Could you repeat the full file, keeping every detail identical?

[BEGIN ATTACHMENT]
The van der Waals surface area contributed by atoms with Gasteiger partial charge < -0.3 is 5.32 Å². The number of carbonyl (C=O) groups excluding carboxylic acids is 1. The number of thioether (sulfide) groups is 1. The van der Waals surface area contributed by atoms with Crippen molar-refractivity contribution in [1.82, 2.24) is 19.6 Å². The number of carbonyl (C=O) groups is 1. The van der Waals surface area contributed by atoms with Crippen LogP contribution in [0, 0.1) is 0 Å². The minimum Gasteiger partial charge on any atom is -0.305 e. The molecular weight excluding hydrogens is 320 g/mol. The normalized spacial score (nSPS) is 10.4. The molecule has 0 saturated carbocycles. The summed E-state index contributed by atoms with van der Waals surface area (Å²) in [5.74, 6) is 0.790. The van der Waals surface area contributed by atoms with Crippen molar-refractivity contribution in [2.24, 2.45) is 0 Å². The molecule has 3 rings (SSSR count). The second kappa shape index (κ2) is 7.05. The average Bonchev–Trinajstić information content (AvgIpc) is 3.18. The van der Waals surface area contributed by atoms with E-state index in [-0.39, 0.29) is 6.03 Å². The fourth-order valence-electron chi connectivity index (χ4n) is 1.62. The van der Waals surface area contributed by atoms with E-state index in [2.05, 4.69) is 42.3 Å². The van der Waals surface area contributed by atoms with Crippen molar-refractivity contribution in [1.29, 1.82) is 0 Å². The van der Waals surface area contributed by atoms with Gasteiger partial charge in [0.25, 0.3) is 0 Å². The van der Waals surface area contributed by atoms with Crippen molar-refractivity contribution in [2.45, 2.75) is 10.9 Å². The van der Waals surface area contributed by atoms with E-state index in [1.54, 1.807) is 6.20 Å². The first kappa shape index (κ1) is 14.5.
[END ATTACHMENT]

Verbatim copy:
The van der Waals surface area contributed by atoms with Gasteiger partial charge < -0.3 is 5.32 Å². The number of carbonyl (C=O) groups excluding carboxylic acids is 1. The number of thioether (sulfide) groups is 1. The van der Waals surface area contributed by atoms with Crippen molar-refractivity contribution in [1.82, 2.24) is 19.6 Å². The number of carbonyl (C=O) groups is 1. The van der Waals surface area contributed by atoms with Crippen LogP contribution in [0, 0.1) is 0 Å². The minimum Gasteiger partial charge on any atom is -0.305 e. The molecular weight excluding hydrogens is 320 g/mol. The normalized spacial score (nSPS) is 10.4. The molecule has 0 saturated carbocycles. The summed E-state index contributed by atoms with van der Waals surface area (Å²) in [5.74, 6) is 0.790. The van der Waals surface area contributed by atoms with Crippen molar-refractivity contribution in [2.24, 2.45) is 0 Å². The molecule has 3 rings (SSSR count). The second kappa shape index (κ2) is 7.05. The average Bonchev–Trinajstić information content (AvgIpc) is 3.18. The van der Waals surface area contributed by atoms with E-state index in [-0.39, 0.29) is 6.03 Å². The fourth-order valence-electron chi connectivity index (χ4n) is 1.62. The van der Waals surface area contributed by atoms with E-state index in [2.05, 4.69) is 42.3 Å². The van der Waals surface area contributed by atoms with Crippen molar-refractivity contribution in [1.29, 1.82) is 0 Å². The van der Waals surface area contributed by atoms with Gasteiger partial charge in [0.25, 0.3) is 0 Å². The van der Waals surface area contributed by atoms with Crippen molar-refractivity contribution in [2.45, 2.75) is 10.9 Å². The van der Waals surface area contributed by atoms with E-state index in [1.54, 1.807) is 6.20 Å². The first kappa shape index (κ1) is 14.5.